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KVM_GETPROCS(3)	       FreeBSD Library Functions Manual	       KVM_GETPROCS(3)

     kvm_getprocs, kvm_getargv,	kvm_getenvv -- access user process state

     Kernel Data Access	Library	(libkvm, -lkvm)

     #include <kvm.h>
     #include <sys/param.h>
     #include <sys/sysctl.h>
     #include <sys/user.h>

     struct kinfo_proc *
     kvm_getprocs(kvm_t	*kd, int op, int arg, int *cnt);

     char **
     kvm_getargv(kvm_t *kd, const struct kinfo_proc *p,	int nchr);

     char **
     kvm_getenvv(kvm_t *kd, const struct kinfo_proc *p,	int nchr);

     The kvm_getprocs()	function returns a (sub-)set of	active processes in
     the kernel	indicated by kd.  The op and arg arguments constitute a	predi-
     cate which	limits the set of processes returned.  The value of op
     describes the filtering predicate as follows:

	   KERN_PROC_ALL	 all processes and kernel visible threads
	   KERN_PROC_PROC	 all processes,	without	threads
	   KERN_PROC_PID	 processes with	process	ID arg
	   KERN_PROC_PGRP	 processes with	process	group arg
	   KERN_PROC_SESSION	 processes with	session	arg
	   KERN_PROC_TTY	 processes with	TTY arg
	   KERN_PROC_UID	 processes with	effective user ID arg
	   KERN_PROC_RUID	 processes with	real user ID arg
	   KERN_PROC_INC_THREAD	 modifier to return all	kernel visible threads
				 when filtering	by process ID, process group,
				 TTY, user ID, and real	user ID

     The number	of processes found is returned in the reference	parameter cnt.
     The processes are returned	as a contiguous	array of kinfo_proc struc-
     tures.  This memory is locally allocated, and subsequent calls to
     kvm_getprocs() and	kvm_close() will overwrite this	storage.

     The kvm_getargv() function	returns	a null-terminated argument vector that
     corresponds to the	command	line arguments passed to process indicated by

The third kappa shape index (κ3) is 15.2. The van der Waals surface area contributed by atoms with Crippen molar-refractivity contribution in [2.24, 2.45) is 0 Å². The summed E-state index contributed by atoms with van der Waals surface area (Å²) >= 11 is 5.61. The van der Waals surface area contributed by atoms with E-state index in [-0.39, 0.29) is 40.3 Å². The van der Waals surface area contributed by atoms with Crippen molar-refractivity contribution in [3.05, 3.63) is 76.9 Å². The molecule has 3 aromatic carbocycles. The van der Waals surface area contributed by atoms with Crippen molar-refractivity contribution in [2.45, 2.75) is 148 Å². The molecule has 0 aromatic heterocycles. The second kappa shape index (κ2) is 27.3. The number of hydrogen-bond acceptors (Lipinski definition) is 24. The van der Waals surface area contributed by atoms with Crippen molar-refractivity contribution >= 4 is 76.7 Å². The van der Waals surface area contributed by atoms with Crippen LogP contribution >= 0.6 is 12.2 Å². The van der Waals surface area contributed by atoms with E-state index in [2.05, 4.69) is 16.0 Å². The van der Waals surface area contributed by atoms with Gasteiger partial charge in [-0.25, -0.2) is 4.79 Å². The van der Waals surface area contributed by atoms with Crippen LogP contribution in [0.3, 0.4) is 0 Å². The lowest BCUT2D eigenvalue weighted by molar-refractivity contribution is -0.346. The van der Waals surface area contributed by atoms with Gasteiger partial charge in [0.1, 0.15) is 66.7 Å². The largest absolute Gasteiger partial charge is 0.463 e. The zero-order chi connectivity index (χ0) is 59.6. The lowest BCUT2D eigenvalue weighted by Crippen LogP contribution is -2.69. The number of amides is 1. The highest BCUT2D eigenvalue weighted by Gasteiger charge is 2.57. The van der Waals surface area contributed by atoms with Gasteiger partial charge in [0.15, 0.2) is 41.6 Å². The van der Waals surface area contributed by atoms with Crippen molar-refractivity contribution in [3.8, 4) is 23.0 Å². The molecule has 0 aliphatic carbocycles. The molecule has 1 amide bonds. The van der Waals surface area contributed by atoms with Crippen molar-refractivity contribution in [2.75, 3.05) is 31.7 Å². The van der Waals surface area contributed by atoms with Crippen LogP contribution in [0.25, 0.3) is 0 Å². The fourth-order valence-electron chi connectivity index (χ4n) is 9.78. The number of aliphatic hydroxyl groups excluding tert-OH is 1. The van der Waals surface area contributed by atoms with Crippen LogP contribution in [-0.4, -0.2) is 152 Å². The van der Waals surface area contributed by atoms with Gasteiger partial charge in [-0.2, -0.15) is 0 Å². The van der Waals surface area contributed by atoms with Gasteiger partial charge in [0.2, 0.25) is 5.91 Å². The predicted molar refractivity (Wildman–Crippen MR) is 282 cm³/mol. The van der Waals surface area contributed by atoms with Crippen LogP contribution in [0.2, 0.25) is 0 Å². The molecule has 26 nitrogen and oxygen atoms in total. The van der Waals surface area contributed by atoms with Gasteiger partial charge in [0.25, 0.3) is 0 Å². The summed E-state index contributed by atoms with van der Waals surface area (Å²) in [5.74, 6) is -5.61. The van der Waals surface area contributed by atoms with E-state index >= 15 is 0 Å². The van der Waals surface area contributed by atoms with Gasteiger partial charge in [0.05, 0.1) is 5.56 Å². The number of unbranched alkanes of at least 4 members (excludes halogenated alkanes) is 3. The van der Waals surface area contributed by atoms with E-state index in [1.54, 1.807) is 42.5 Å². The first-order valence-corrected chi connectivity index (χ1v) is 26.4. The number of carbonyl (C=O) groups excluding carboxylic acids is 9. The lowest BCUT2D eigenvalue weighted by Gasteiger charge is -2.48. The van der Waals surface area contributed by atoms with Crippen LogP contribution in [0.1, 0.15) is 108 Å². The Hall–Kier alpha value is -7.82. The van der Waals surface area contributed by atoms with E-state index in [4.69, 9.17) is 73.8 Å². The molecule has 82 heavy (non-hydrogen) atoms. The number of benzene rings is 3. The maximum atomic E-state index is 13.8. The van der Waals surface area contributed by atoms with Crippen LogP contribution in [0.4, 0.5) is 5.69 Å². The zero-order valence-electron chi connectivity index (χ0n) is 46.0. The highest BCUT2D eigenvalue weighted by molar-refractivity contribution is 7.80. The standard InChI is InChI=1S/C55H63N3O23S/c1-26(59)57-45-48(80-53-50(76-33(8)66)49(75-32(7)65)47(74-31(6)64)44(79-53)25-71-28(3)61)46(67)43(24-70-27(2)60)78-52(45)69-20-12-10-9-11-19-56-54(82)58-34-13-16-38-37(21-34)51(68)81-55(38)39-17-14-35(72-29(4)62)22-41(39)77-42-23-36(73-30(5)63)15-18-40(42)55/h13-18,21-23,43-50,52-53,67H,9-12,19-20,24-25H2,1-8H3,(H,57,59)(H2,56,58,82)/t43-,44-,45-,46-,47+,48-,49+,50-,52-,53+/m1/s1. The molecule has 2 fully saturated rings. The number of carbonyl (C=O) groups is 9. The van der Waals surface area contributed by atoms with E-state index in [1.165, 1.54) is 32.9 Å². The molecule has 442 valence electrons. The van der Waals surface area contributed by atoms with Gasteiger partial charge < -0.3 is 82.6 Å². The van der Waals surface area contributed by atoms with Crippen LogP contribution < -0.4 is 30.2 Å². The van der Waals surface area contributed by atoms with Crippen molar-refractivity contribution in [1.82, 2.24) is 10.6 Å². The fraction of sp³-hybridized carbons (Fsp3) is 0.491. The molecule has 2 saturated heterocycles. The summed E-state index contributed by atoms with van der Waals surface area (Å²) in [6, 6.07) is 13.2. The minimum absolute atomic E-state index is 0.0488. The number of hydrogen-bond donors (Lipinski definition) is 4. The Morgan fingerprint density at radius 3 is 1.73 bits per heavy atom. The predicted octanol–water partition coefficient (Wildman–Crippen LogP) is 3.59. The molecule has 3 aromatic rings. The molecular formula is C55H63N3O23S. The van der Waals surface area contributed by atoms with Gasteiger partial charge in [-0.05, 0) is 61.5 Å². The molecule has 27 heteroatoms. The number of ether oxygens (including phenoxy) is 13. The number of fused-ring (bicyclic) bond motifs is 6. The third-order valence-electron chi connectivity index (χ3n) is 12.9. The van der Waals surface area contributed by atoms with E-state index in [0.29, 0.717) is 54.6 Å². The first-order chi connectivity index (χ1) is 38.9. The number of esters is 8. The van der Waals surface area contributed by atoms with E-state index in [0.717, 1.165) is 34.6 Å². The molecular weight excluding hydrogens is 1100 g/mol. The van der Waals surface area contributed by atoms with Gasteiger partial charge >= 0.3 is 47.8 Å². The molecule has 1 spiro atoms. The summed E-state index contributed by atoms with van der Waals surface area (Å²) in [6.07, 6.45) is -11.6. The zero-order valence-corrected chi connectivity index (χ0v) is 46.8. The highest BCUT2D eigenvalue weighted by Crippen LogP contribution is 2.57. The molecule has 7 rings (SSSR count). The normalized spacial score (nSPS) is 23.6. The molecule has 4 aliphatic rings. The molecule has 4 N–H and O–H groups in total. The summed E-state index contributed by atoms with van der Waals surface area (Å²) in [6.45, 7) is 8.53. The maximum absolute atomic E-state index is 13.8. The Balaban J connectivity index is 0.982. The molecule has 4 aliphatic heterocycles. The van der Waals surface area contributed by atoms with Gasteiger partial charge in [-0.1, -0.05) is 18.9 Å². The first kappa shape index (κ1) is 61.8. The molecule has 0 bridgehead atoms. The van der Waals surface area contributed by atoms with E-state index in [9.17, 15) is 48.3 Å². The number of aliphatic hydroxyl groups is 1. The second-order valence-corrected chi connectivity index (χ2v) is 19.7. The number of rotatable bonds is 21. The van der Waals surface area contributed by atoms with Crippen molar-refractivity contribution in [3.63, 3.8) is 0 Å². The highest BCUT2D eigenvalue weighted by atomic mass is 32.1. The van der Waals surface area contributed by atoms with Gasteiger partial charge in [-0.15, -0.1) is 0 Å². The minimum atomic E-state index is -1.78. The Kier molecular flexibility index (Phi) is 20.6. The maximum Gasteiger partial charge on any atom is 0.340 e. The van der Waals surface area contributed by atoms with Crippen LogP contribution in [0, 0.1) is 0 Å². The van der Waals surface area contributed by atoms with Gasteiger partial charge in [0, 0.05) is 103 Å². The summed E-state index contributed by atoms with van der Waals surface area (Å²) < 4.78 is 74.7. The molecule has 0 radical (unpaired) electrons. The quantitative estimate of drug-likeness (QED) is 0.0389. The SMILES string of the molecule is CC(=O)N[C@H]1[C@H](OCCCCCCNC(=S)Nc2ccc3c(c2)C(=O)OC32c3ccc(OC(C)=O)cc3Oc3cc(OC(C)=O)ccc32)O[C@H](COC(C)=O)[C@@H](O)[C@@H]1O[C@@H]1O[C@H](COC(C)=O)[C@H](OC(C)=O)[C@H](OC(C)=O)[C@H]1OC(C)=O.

p.	 Most likely, these arguments correspond to the	values passed to
     exec(3) on	process	creation.  This	information is,	however, deliberately
     under control of the process itself.  Note	that the original command name
     can be found, unaltered, in the p_comm field of the process structure
     returned by kvm_getprocs().

     The nchr argument indicates the maximum number of characters, including
     null bytes, to use	in building the	strings.  If this amount is exceeded,
     the string	causing	the overflow is	truncated and the partial result is
     returned.	This is	handy for programs like	ps(1) and w(1) that print only
     a one line	summary	of a command and should	not copy out large amounts of
     text only to ignore it.  If nchr is zero, no limit	is imposed and all
     argument strings are returned in their entirety.

     The memory	allocated to the argv pointers and string storage is owned by
     the kvm library.  Subsequent kvm_getprocs() and kvm_close(3) calls	will
     clobber this storage.

     The kvm_getenvv() function	is similar to kvm_getargv() but	returns	the
     vector of environment strings.  This data is also alterable by the

     The kvm_getprocs(), kvm_getargv(),	and kvm_getenvv() functions return
     NULL on failure.

     kvm(3), kvm_close(3), kvm_geterr(3), kvm_nlist(3),	kvm_open(3),
     kvm_openfiles(3), kvm_read(3), kvm_write(3)

     These routines do not belong in the kvm interface.

     In	order for kvm_getenvv(3) to function correctly,	procfs(5) must be
     mounted on	/proc.

FreeBSD	11.1		      September	27, 2003		  FreeBSD 11.1


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